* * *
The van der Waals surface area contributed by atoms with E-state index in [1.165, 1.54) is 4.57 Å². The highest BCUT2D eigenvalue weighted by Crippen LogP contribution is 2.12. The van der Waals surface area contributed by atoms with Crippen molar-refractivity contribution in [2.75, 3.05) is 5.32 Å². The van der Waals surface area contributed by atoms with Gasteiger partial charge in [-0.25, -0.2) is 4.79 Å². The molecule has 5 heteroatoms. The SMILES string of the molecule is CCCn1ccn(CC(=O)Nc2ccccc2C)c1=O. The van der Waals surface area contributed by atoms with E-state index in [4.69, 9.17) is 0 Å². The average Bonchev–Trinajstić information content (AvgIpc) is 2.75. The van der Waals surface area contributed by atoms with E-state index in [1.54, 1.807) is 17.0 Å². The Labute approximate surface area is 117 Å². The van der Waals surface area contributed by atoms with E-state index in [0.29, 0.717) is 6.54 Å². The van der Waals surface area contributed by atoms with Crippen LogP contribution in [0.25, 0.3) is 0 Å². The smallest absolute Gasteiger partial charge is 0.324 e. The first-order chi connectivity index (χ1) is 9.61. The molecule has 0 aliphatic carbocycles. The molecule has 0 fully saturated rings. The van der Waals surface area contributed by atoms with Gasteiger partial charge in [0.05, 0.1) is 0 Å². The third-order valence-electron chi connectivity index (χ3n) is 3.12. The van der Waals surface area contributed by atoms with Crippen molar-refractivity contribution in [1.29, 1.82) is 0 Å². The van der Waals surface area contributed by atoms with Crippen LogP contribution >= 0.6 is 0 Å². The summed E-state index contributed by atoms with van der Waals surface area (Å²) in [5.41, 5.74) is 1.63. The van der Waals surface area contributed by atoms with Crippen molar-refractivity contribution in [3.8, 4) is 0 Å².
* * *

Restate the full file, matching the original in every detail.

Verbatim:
The van der Waals surface area contributed by atoms with E-state index in [1.165, 1.54) is 4.57 Å². The highest BCUT2D eigenvalue weighted by Crippen LogP contribution is 2.12. The van der Waals surface area contributed by atoms with Crippen molar-refractivity contribution in [2.75, 3.05) is 5.32 Å². The van der Waals surface area contributed by atoms with Gasteiger partial charge in [-0.25, -0.2) is 4.79 Å². The molecule has 5 heteroatoms. The SMILES string of the molecule is CCCn1ccn(CC(=O)Nc2ccccc2C)c1=O. The van der Waals surface area contributed by atoms with E-state index in [4.69, 9.17) is 0 Å². The average Bonchev–Trinajstić information content (AvgIpc) is 2.75. The van der Waals surface area contributed by atoms with E-state index in [1.54, 1.807) is 17.0 Å². The Labute approximate surface area is 117 Å². The van der Waals surface area contributed by atoms with E-state index in [0.29, 0.717) is 6.54 Å². The van der Waals surface area contributed by atoms with Crippen LogP contribution in [0.25, 0.3) is 0 Å². The smallest absolute Gasteiger partial charge is 0.324 e. The first-order chi connectivity index (χ1) is 9.61. The molecule has 0 aliphatic carbocycles. The molecule has 0 fully saturated rings. The van der Waals surface area contributed by atoms with Gasteiger partial charge in [0.05, 0.1) is 0 Å². The third-order valence-electron chi connectivity index (χ3n) is 3.12. The van der Waals surface area contributed by atoms with Crippen molar-refractivity contribution in [1.29, 1.82) is 0 Å². The van der Waals surface area contributed by atoms with Crippen LogP contribution >= 0.6 is 0 Å². The summed E-state index contributed by atoms with van der Waals surface area (Å²) in [5.41, 5.74) is 1.63. The van der Waals surface area contributed by atoms with Crippen molar-refractivity contribution in [3.8, 4) is 0 Å².